Mishima Corporation Military – Mutant Chronicles
The Mishima Corporation Military
Like that of every corporation, the military of Mishima is a powerful elite that operates under a distinct set of rules and living conditions. Unlike those others, Mishima’s military corps is also its management class. Every executive is a samurai, and every samurai is, in theory, a trained warrior ready to take up arms, fight, and die for his daimyo when called upon. In practice, while samurai executives and corporate strategists may carry the daisho paired swords that are the privilege of their rank, the martial training of their youth is often long-forgotten. The full-time warriors of Mishima serve in the professional military units.
Each of the Lord Heirs maintains their own military force. On Mercury, the military enjoys a prime position in the court of Lord Heir Moya, who lavishes the best equipment and a sizable proportion of his annual budget on his soldiery. The militaries on Venus and Mars serve a largely defensive role – and the savings in expenditure are one of the factors that enable Lord Maru and Lady Mariko to remain in contention with their older brother.
The motto of Mishima strategy is “destroy or defend”. If a Mishima task force is unable to destroy the enemy in one fell swoop, they will hold fast where they are until reinforced – or until they die. Mishima soldiers are more than ready to die for a patch of ground; no greater glory is there than to die in the service of the corporation. Few deeds are considered more shameful than surrender to the enemy. This makes Mishima an enemy that one thinks twice about attacking.
Mishima troops are generally lightly armed and armoured, both the regular samurai forces and the ashigaru levies drawn from the commoner stock in times when greater manpower is needed. On Mercury in particular, travelling light is a necessity. In its treacherous underground terrain, soldiers must regularly contend with flooded tunnels, narrow passages barely wide enough to squeeze through, unexpected rockfalls, and other sudden dangers. Mishima has also developed two unique weapon systems.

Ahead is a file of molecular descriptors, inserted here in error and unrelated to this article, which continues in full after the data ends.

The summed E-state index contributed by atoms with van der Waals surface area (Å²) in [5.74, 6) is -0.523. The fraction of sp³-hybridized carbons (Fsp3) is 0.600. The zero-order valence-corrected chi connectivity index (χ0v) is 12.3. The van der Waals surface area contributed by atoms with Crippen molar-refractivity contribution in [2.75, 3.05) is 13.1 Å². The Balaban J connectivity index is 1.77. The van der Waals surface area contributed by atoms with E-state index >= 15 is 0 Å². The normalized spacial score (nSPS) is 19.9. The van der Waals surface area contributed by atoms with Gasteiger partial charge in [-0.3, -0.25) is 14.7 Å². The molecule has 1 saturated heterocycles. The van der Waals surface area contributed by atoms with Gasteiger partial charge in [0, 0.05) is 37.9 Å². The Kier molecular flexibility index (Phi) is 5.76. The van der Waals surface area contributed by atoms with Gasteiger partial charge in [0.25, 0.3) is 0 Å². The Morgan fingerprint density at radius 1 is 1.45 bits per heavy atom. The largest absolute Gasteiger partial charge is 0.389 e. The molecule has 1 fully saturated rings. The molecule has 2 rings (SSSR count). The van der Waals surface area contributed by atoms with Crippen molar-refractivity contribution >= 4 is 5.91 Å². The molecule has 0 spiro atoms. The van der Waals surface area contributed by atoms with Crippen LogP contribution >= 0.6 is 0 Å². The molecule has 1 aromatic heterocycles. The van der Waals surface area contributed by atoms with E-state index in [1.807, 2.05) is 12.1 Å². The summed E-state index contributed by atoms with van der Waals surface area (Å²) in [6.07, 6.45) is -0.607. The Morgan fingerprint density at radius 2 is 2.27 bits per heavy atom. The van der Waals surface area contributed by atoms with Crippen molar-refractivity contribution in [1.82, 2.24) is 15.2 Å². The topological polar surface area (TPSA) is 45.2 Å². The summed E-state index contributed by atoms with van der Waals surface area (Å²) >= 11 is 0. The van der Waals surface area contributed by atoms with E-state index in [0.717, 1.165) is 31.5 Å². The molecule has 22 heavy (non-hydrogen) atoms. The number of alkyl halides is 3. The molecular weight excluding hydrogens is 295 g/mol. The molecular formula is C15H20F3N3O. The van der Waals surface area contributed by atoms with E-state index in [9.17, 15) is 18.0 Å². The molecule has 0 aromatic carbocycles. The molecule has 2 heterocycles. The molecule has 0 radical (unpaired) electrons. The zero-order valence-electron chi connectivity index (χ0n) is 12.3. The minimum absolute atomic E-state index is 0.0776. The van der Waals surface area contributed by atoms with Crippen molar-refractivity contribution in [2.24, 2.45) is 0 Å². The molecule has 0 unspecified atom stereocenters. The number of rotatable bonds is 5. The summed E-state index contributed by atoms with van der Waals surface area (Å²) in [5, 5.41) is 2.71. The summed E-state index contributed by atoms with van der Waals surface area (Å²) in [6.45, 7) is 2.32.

Warheads are semi-autonomous robots used for what would otherwise be suicide missions. Programmed with decision-
making capabilities verging on true intelligence, these sophisticated machines are heavily armed and armoured, but also
very rare, expensive, and difficult to repair.
Kote armour is a full-body exoskeleton that protects the wearer and provides amplified strength and mobility. Each hydraulic-enhanced kote suit comes loaded with heavy weapons and can achieve speeds comparable to that of an average family car. Kote armour is the exclusive preserve of elite units, assault regiments and wealthy nobles with a collector’s sensibility for quality wargear.
The Mishima corporation has no uniform code of law. Tradition dictates that everybody must obey their superiors. The Lord
Heirs do have general requirements for how they wish their subordinate territories to be governed. Lord Maru, for example,
strongly discourages harsh treatment of the commoners. Lord Moya, in contrast, demands that his samurai keep the
common herd under strict control. That said, the Lord Heirs do not meddle in the internal management of the keiretsu. A
daimyo or lord has free rein to set rules and regulations, and to enforce them as he sees fit, within his domain.
Most lords rely on samurai patrols to keep order on their streets. This work is considered inglorious by the majority of samurai, so the quality of law enforcement is often low. A riot or mugging may attract the attention of a bored patrol, but non-violent criminals are often simply not pursued. A samurai will always be more interested in a case where he gets to try out his swordsmanship.